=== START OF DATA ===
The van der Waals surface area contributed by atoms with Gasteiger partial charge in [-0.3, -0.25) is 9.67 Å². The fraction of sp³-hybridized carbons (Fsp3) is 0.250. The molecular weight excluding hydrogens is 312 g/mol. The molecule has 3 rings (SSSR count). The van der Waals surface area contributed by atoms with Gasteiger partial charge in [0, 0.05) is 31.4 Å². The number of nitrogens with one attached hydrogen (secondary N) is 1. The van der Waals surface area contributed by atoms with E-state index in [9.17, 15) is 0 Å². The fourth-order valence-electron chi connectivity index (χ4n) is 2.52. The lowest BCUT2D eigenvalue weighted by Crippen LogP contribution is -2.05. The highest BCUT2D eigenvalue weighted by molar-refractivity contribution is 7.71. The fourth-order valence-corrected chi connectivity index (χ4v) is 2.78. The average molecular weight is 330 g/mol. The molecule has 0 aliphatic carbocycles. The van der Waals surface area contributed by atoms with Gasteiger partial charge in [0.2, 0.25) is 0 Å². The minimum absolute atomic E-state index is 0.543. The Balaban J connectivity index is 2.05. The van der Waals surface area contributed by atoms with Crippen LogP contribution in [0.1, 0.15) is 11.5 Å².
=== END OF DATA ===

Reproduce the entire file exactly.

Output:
The van der Waals surface area contributed by atoms with Gasteiger partial charge in [-0.3, -0.25) is 9.67 Å². The fraction of sp³-hybridized carbons (Fsp3) is 0.250. The molecular weight excluding hydrogens is 312 g/mol. The molecule has 3 rings (SSSR count). The van der Waals surface area contributed by atoms with Gasteiger partial charge in [0, 0.05) is 31.4 Å². The number of nitrogens with one attached hydrogen (secondary N) is 1. The van der Waals surface area contributed by atoms with E-state index in [9.17, 15) is 0 Å². The fourth-order valence-electron chi connectivity index (χ4n) is 2.52. The lowest BCUT2D eigenvalue weighted by Crippen LogP contribution is -2.05. The highest BCUT2D eigenvalue weighted by molar-refractivity contribution is 7.71. The fourth-order valence-corrected chi connectivity index (χ4v) is 2.78. The average molecular weight is 330 g/mol. The molecule has 0 aliphatic carbocycles. The van der Waals surface area contributed by atoms with Gasteiger partial charge in [0.2, 0.25) is 0 Å². The minimum absolute atomic E-state index is 0.543. The Balaban J connectivity index is 2.05. The van der Waals surface area contributed by atoms with Crippen LogP contribution in [0.1, 0.15) is 11.5 Å².